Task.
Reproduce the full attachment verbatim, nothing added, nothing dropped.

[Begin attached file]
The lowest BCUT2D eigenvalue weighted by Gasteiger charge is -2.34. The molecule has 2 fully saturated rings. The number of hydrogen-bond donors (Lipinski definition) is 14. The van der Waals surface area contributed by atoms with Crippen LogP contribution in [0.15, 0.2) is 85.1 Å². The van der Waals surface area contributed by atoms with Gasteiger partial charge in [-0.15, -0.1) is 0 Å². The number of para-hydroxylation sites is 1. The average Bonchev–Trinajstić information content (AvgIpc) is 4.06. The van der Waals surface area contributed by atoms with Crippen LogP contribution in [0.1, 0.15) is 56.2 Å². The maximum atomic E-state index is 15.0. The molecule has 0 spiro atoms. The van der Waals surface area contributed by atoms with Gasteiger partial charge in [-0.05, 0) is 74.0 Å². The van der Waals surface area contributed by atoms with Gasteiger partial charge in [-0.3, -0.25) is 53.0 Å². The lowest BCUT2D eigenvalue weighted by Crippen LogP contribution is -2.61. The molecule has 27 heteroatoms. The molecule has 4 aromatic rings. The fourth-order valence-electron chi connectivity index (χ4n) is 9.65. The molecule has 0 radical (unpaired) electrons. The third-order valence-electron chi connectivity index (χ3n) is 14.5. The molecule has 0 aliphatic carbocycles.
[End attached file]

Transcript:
The lowest BCUT2D eigenvalue weighted by Gasteiger charge is -2.34. The molecule has 2 fully saturated rings. The number of hydrogen-bond donors (Lipinski definition) is 14. The van der Waals surface area contributed by atoms with Crippen LogP contribution in [0.15, 0.2) is 85.1 Å². The van der Waals surface area contributed by atoms with Gasteiger partial charge in [-0.15, -0.1) is 0 Å². The number of para-hydroxylation sites is 1. The average Bonchev–Trinajstić information content (AvgIpc) is 4.06. The van der Waals surface area contributed by atoms with Crippen LogP contribution in [0.1, 0.15) is 56.2 Å². The maximum atomic E-state index is 15.0. The molecule has 0 spiro atoms. The van der Waals surface area contributed by atoms with Gasteiger partial charge in [-0.05, 0) is 74.0 Å². The van der Waals surface area contributed by atoms with Gasteiger partial charge in [-0.3, -0.25) is 53.0 Å². The lowest BCUT2D eigenvalue weighted by Crippen LogP contribution is -2.61. The molecule has 27 heteroatoms. The molecule has 4 aromatic rings. The fourth-order valence-electron chi connectivity index (χ4n) is 9.65. The molecule has 0 radical (unpaired) electrons. The third-order valence-electron chi connectivity index (χ3n) is 14.5. The molecule has 0 aliphatic carbocycles.